New York Times: American Importers Accuse Shipping Giants of Profiteering
David Reich assumed that a contract was a contract.
His Chicago company, MSRF, assembles gift baskets for Walmart, Walgreens and other huge chains, importing key elements such as mugs and bowls from China. To move his goods across the Pacific, he has relied on agreements with some of the world’s largest container shipping companies.
But last year, just as Mr. Reich was preparing for the holiday season, he discovered that his contracts appeared to guarantee nothing.
On paper, Mr. Reich was guaranteed a minimum number of containers per year going from China to Chicago, at prices between $4,000 and $5,000 per journey, seemingly providing a handle on his future costs. Yet over the past year, HMM, a South Korean shipping giant, has moved only nine of his promised 25 containers, while Yang Ming Marine Transport, a Taiwanese firm, has transported only four of 100 loads, according to Mr. Reich and documents examined by The New York Times.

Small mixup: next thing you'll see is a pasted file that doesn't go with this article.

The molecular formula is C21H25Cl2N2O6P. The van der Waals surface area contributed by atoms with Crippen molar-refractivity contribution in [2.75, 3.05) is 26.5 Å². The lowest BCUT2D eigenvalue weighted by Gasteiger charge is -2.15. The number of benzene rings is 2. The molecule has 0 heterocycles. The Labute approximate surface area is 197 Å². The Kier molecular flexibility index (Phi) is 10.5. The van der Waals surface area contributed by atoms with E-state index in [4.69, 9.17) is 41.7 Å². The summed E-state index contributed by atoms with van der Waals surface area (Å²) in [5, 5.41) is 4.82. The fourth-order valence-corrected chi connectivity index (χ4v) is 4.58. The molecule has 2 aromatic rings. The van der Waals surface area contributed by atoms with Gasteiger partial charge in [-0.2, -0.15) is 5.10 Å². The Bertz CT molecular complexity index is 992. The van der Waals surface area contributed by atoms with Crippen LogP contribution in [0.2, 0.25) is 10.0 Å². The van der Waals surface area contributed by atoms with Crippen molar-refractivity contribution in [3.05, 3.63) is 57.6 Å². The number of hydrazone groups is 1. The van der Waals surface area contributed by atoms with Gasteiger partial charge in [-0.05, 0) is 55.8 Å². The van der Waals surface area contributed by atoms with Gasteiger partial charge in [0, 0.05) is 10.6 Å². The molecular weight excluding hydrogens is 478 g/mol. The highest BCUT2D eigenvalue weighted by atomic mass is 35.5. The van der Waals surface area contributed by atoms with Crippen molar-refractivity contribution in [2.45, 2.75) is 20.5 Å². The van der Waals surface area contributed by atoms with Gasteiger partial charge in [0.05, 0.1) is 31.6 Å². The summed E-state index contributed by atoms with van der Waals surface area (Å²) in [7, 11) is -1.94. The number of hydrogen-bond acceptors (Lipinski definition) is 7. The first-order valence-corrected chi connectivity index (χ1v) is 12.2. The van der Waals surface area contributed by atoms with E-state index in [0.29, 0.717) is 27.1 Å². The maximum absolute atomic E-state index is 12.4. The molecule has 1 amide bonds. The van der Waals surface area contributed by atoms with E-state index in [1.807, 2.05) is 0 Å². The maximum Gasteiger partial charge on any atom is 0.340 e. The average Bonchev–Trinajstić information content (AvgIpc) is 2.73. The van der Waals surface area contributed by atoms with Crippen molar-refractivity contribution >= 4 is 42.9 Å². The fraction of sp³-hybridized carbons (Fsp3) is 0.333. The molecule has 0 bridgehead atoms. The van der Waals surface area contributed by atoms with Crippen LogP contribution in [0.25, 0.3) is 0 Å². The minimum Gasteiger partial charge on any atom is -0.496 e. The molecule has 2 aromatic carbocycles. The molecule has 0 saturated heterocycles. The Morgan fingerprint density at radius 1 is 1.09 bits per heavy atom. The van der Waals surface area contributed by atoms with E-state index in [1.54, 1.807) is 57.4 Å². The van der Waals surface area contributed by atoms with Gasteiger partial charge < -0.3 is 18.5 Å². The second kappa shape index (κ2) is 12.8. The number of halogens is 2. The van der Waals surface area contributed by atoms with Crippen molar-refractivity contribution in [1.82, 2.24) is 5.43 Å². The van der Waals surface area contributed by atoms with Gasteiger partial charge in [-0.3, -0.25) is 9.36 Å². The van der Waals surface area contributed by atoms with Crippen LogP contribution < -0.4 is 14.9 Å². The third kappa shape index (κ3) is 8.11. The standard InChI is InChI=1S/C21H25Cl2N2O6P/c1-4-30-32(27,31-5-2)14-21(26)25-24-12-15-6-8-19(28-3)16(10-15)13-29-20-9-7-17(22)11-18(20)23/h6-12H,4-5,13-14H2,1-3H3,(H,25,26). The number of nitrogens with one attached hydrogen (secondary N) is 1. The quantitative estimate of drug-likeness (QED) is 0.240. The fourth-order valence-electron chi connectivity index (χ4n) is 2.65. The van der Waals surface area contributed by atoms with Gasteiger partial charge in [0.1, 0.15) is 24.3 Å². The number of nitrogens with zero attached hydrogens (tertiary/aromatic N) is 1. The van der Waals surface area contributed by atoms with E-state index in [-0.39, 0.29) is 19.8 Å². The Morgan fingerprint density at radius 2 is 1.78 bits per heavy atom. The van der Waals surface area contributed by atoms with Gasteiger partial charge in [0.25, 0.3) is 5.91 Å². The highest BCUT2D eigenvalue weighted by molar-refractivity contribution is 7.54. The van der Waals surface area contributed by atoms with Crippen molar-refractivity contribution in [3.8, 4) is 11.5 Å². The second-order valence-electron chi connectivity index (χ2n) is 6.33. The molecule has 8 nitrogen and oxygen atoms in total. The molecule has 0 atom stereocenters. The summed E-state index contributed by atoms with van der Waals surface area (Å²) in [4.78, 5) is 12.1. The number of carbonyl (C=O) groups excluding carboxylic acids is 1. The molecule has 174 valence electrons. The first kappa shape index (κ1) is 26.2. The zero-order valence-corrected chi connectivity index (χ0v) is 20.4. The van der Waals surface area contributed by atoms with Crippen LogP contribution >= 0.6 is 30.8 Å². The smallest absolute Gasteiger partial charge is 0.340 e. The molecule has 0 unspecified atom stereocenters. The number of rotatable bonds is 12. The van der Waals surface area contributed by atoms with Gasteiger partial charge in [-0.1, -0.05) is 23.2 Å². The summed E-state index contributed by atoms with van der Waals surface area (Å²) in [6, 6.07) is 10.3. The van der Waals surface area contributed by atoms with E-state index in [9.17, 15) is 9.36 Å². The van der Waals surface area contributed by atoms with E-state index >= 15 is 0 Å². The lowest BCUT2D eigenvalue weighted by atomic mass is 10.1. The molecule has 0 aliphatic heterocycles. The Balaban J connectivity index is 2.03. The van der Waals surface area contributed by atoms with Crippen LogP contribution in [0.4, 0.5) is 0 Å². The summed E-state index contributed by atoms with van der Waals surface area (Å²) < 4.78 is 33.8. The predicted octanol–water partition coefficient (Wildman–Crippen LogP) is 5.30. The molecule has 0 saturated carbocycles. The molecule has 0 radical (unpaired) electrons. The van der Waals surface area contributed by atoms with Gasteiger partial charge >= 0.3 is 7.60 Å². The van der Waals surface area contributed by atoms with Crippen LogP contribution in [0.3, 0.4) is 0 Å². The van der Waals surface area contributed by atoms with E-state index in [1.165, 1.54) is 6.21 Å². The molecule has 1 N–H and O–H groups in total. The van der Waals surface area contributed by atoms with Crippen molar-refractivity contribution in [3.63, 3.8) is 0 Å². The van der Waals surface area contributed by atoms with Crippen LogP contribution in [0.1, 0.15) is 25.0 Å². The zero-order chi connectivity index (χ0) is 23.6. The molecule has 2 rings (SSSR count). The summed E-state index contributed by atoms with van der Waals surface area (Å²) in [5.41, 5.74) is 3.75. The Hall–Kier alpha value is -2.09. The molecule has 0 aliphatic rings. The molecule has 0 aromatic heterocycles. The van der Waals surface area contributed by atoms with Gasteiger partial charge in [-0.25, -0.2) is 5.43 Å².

“We legalized secret rebates and monopolization in shipping, which led to consolidation, bankruptcies, and now price gouging and huge backlogs that favor big retailers and ocean carriers over everyone else,” said Matt Stoller, director of research at the American Economic Liberties Project, an antimonopoly research and advocacy organization in Washington.